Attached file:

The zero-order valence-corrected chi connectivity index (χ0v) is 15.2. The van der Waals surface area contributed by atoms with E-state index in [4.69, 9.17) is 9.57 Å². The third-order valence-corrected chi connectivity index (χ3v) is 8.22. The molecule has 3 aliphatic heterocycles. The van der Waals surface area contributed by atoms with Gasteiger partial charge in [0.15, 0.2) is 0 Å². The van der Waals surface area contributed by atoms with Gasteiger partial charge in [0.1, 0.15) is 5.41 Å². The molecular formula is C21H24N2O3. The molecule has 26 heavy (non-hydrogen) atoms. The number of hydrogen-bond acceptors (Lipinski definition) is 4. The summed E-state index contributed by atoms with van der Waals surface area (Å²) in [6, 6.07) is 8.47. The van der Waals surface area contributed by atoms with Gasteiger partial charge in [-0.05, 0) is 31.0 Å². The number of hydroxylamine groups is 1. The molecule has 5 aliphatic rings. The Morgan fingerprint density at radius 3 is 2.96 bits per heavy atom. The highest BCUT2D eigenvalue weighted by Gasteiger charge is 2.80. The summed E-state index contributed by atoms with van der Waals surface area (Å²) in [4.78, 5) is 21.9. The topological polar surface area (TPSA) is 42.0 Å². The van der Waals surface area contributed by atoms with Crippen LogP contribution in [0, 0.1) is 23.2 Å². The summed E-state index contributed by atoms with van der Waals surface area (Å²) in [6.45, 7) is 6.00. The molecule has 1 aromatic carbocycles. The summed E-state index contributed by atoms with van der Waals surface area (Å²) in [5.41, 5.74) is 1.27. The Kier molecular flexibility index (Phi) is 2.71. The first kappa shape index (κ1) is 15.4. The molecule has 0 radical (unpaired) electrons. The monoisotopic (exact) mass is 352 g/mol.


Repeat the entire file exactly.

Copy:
The zero-order valence-corrected chi connectivity index (χ0v) is 15.2. The van der Waals surface area contributed by atoms with E-state index in [4.69, 9.17) is 9.57 Å². The third-order valence-corrected chi connectivity index (χ3v) is 8.22. The molecule has 3 aliphatic heterocycles. The van der Waals surface area contributed by atoms with Gasteiger partial charge in [0.15, 0.2) is 0 Å². The van der Waals surface area contributed by atoms with Gasteiger partial charge in [0.1, 0.15) is 5.41 Å². The molecular formula is C21H24N2O3. The molecule has 26 heavy (non-hydrogen) atoms. The number of hydrogen-bond acceptors (Lipinski definition) is 4. The summed E-state index contributed by atoms with van der Waals surface area (Å²) in [6, 6.07) is 8.47. The van der Waals surface area contributed by atoms with Gasteiger partial charge in [-0.05, 0) is 31.0 Å². The number of hydroxylamine groups is 1. The molecule has 5 aliphatic rings. The Morgan fingerprint density at radius 3 is 2.96 bits per heavy atom. The highest BCUT2D eigenvalue weighted by Gasteiger charge is 2.80. The summed E-state index contributed by atoms with van der Waals surface area (Å²) in [4.78, 5) is 21.9. The topological polar surface area (TPSA) is 42.0 Å². The van der Waals surface area contributed by atoms with Crippen LogP contribution in [0, 0.1) is 23.2 Å². The summed E-state index contributed by atoms with van der Waals surface area (Å²) in [6.45, 7) is 6.00. The molecule has 1 aromatic carbocycles. The summed E-state index contributed by atoms with van der Waals surface area (Å²) in [5.41, 5.74) is 1.27. The Kier molecular flexibility index (Phi) is 2.71. The first kappa shape index (κ1) is 15.4. The molecule has 0 radical (unpaired) electrons. The monoisotopic (exact) mass is 352 g/mol.